Jaci is pronounced like "Jackie," and she's a Rowlett native who's been extraordinarily busy for the past 19 months. Between running three successful YouTube channels and maintaining a massive social media following, she’s shifted her focus back to her first love, music.
“A lot of those people on TikTok know me as a content creator on social media rather than a musician,” Butler says. “So the next step for me in this project is coming out and being like ‘Hey, I’m a musician!’ Showing new fans that music is my first passion.”
In September, Butler released “Breakup Season,” the first single from her upcoming debut solo EP Lucky, a title she says is somewhat ironic. He has a penchant for writing songs with the thematic reoccurrence of spooky unluckiness, like broken mirrors and black cats.
“In some ways it’s a dedication to my fanbase online that call themselves ‘The Lucky Charms,’” Butler says.
And they are lucky charms indeed. Butler’s fanbase is fervent and widespread. She has more than 4.1 million TikTok followers, and her YouTube channels have a collective one million subscribers. Wandering onto Butler’s YouTube channels can be a little intimidating. Amid all the neon pinks and greens of her preferred personal aesthetic, Butler’s output is startlingly prolific. It feels like she posts a new, fully fleshed video every day, in addition to maintaining her impressive TikTok following, and manages to keep up with an ever-demanding social media culture. Her most successful YouTube channel is actually her gaming channel, JaciPlays, which is pushing over 700,000 subscribers.
While Butler’s internet fame has grown rapidly in the last couple of years, her musical interest stretches back to the beginnings of the Obama administration. She fronted and released three EPs with the Dallas-based pop-punk band Jagged Row between 2009 and 2017, and in 2016, Butler auditioned for the at-the-time “farewell” season of American Idol while still a member of the band. She made it through, but was eliminated after the second Hollyood round.
Butler hit her social media stride when she joined the music app ‘musical.ly’ which eventually morphed into the culture-altering phenomenon TikTok. Butler laughs while looking back in hindsight: “That means technically I was on TikTok before it was cool.”
As a child, Butler says, she had a good support system. Her parents were huge music lovers, and they had her listening “to everything,” as she says: “The Eagles, David Bowie, Madonna, George Strait. Across the board, genre-wise. When I was in third grade I got really into musical theater and I told my parents ‘When I graduate, I’m going to move to New York to be on Broadway.’ And they were like ‘OK.’ It just went from there.”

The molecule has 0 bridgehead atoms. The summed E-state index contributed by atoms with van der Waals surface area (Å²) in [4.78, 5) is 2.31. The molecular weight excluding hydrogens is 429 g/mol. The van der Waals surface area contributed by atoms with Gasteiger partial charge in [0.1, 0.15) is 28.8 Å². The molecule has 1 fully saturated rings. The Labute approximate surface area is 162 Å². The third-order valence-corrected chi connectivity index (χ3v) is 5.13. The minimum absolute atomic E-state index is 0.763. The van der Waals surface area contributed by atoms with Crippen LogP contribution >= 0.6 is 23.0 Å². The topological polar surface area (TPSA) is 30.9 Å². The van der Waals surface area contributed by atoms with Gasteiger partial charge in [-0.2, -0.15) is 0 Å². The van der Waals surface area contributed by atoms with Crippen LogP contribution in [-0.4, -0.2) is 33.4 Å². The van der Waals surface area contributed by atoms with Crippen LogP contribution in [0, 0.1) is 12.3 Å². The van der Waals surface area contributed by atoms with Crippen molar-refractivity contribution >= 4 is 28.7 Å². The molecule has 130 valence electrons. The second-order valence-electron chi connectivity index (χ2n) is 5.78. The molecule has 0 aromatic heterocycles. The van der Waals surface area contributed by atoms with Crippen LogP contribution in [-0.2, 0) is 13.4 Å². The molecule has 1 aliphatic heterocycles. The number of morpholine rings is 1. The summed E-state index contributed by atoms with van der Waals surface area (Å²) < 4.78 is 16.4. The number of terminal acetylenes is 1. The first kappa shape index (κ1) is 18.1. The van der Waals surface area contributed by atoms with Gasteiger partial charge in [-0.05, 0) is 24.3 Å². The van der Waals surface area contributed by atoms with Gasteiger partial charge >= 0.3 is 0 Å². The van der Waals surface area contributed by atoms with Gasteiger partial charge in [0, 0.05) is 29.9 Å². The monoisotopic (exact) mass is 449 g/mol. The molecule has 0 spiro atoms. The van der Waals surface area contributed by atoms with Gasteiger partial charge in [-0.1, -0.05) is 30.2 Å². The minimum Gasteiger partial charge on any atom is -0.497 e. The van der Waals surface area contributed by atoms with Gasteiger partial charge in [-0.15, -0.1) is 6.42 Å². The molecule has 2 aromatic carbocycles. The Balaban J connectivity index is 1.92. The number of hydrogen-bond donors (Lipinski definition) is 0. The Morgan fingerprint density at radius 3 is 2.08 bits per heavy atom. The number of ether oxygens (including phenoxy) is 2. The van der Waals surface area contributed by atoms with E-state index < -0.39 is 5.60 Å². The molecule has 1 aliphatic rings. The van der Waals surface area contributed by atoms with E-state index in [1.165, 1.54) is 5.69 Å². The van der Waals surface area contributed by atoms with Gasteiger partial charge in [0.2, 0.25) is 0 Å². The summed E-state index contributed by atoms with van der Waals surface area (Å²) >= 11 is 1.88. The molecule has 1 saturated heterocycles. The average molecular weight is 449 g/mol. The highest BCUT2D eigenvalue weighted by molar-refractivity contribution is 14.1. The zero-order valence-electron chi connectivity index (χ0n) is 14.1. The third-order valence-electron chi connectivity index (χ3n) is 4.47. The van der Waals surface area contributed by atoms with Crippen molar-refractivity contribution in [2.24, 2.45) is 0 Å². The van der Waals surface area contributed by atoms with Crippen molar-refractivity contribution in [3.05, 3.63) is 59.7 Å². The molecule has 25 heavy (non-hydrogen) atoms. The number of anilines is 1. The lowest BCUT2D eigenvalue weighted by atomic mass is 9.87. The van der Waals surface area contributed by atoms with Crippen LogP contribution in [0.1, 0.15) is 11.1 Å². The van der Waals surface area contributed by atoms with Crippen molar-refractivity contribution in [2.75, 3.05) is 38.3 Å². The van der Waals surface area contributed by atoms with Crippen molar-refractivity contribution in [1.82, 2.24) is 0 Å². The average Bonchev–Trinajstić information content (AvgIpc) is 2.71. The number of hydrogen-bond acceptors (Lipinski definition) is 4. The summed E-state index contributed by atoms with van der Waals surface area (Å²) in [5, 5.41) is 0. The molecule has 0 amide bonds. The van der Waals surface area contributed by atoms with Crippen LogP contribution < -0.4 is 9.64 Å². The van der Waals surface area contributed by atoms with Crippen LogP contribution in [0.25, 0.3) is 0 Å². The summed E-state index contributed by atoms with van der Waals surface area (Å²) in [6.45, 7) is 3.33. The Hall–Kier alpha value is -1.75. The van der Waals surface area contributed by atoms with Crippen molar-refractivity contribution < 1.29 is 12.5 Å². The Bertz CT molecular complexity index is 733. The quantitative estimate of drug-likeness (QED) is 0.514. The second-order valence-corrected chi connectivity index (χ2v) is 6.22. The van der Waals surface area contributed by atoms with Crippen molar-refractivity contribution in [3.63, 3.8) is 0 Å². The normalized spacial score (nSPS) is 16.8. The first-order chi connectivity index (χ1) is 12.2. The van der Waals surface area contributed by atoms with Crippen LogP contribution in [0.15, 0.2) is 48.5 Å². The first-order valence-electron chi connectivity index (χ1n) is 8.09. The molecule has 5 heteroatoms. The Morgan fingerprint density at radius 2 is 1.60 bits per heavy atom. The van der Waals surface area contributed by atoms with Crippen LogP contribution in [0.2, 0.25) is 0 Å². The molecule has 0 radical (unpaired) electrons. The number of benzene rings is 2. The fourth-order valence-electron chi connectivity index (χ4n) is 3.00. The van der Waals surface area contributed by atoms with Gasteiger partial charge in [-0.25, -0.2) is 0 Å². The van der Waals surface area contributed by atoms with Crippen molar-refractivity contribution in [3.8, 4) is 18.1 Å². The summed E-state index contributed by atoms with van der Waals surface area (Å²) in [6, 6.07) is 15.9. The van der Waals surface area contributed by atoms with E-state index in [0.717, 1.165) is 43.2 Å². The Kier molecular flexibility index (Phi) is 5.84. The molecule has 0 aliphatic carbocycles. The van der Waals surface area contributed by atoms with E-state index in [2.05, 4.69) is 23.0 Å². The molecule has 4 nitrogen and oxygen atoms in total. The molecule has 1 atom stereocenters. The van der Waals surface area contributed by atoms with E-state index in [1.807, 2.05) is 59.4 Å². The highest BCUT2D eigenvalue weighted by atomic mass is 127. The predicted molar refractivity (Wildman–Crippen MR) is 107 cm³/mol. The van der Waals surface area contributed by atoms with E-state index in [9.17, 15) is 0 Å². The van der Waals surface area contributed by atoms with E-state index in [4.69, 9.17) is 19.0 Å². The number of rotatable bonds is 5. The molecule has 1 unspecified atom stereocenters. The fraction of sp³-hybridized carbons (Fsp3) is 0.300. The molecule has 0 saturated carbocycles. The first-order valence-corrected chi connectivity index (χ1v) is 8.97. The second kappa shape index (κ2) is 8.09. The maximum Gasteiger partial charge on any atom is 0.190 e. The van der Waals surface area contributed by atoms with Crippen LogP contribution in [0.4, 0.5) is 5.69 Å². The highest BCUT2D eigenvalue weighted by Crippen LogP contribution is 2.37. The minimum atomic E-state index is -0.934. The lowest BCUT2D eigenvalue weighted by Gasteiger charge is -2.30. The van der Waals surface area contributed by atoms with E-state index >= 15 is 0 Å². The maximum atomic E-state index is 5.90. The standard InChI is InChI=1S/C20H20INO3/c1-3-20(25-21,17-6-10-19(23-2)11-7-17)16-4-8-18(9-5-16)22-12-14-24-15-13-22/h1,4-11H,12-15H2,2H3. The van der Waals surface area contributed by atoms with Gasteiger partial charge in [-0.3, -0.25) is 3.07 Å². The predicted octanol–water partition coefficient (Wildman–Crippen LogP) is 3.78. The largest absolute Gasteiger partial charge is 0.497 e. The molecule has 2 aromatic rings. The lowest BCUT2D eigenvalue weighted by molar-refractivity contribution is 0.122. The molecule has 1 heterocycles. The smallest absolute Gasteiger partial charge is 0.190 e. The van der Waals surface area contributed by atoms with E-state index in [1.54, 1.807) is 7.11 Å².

Butler cut her teeth on the Dallas rock and metal scene, but her colorful and malleable traits came from her love for pop music.
“People like Bon Jovi and Michael Jackson,” Butler says. “People who had a sort of edge to them but were still obviously mainstream. I found myself really involved in the [early 2000s] punk scene with bands like Fall Out Boy and Panic! At the Disco. I wanted to take those roots and, for lack of a better word, update it for this pop scene that I’ve come to love. I think a lot of artists are doing that now, like Billie Eilish and Ashnikko. Artists that are very much pop but there’s an edge to them. I love that so much.”
As opposed to the eras that produced Butler’s influences, she’s living and working in an age when one’s creative output can be entirely showcased and spread online, which, according to her, is a tremendous advantage technically, but can be very draining.
“It’s a double-edged sword ... I see the pros and cons because my whole world is immersed online." –Jaci Butler
“It’s a double-edged sword,” Butler says. “Back in the golden age of hair metal, you hear these stories where you play the Troubadour and a record exec finds you, and you you’re going to A&R and they’re making you a star. I see the pros and cons, because my whole world is immersed online."
For Butler, the pros of the modern age include artists' ability to control their output.
"I feel like I have more control over my own destiny this way," she says. "Because I have the last say in what I put out there online, what content I want to share with people about my life. On one hand, that’s a really good thing. Fans love to connect with that."
And then there are the cons.
"Sometimes you have to take a step back for mental health’s sake," Butler says of social media. "Sometimes you need to take a day and say, ‘Today I’m not wearing makeup, I’m not posting on my Insta story, I’m taking a day for me.’ It’s such a different world, and it’s very weird if you step back and look at what it is, but in the long run I think it’s a good thing. I definitely have more control over everything that I’m doing. If something doesn’t work out, the only person I have to blame is myself.”
In a brief moment of Black Mirror-style self-awareness, the conversation turns to whether maintaining such a ferocioustly present online personality influences her actual real-life personality. Butler laughs and says, “I’d like to think that I’ve got a pretty good grasp of it. Some days you don’t want to be in front of the camera or create a skit. I think I’ve gotten pretty good at trying to be the most genuine of myself that I can be when I step in front of the camera."
Butler's been in front of the camera for about six years now.
"When I first started it was hard to figure out, ‘Which Jaci is the real one? Is this how I want to be perceived?'" she says. "Even if I’m not having the best day, the version of myself that I’m putting out is still the version that I’m most proud of.”